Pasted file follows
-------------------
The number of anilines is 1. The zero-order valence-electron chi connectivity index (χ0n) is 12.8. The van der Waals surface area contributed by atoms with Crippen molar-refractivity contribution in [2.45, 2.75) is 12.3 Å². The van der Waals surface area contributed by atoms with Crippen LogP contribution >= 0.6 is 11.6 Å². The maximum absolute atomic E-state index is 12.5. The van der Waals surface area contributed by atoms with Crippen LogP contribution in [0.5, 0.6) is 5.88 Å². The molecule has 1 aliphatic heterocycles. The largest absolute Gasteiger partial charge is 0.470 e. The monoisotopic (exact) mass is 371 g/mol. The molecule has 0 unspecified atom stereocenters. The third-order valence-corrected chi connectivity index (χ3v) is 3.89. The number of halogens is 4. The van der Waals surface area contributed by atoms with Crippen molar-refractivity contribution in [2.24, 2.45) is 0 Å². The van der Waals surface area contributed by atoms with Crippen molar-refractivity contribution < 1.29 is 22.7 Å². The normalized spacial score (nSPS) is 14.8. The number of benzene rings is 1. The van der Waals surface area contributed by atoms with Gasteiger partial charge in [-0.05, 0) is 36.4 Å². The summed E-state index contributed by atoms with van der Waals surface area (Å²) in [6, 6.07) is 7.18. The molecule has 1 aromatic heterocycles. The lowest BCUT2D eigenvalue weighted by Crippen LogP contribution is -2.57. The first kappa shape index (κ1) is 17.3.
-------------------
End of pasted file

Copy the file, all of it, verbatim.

The number of anilines is 1. The zero-order valence-electron chi connectivity index (χ0n) is 12.8. The van der Waals surface area contributed by atoms with Crippen molar-refractivity contribution in [2.45, 2.75) is 12.3 Å². The van der Waals surface area contributed by atoms with Crippen LogP contribution >= 0.6 is 11.6 Å². The maximum absolute atomic E-state index is 12.5. The van der Waals surface area contributed by atoms with Crippen LogP contribution in [0.5, 0.6) is 5.88 Å². The molecule has 1 aliphatic heterocycles. The largest absolute Gasteiger partial charge is 0.470 e. The monoisotopic (exact) mass is 371 g/mol. The molecule has 0 unspecified atom stereocenters. The third-order valence-corrected chi connectivity index (χ3v) is 3.89. The number of halogens is 4. The van der Waals surface area contributed by atoms with Crippen molar-refractivity contribution in [2.24, 2.45) is 0 Å². The van der Waals surface area contributed by atoms with Crippen molar-refractivity contribution < 1.29 is 22.7 Å². The normalized spacial score (nSPS) is 14.8. The number of benzene rings is 1. The van der Waals surface area contributed by atoms with Gasteiger partial charge in [-0.05, 0) is 36.4 Å². The summed E-state index contributed by atoms with van der Waals surface area (Å²) in [6, 6.07) is 7.18. The molecule has 1 aromatic heterocycles. The lowest BCUT2D eigenvalue weighted by Crippen LogP contribution is -2.57. The first kappa shape index (κ1) is 17.3.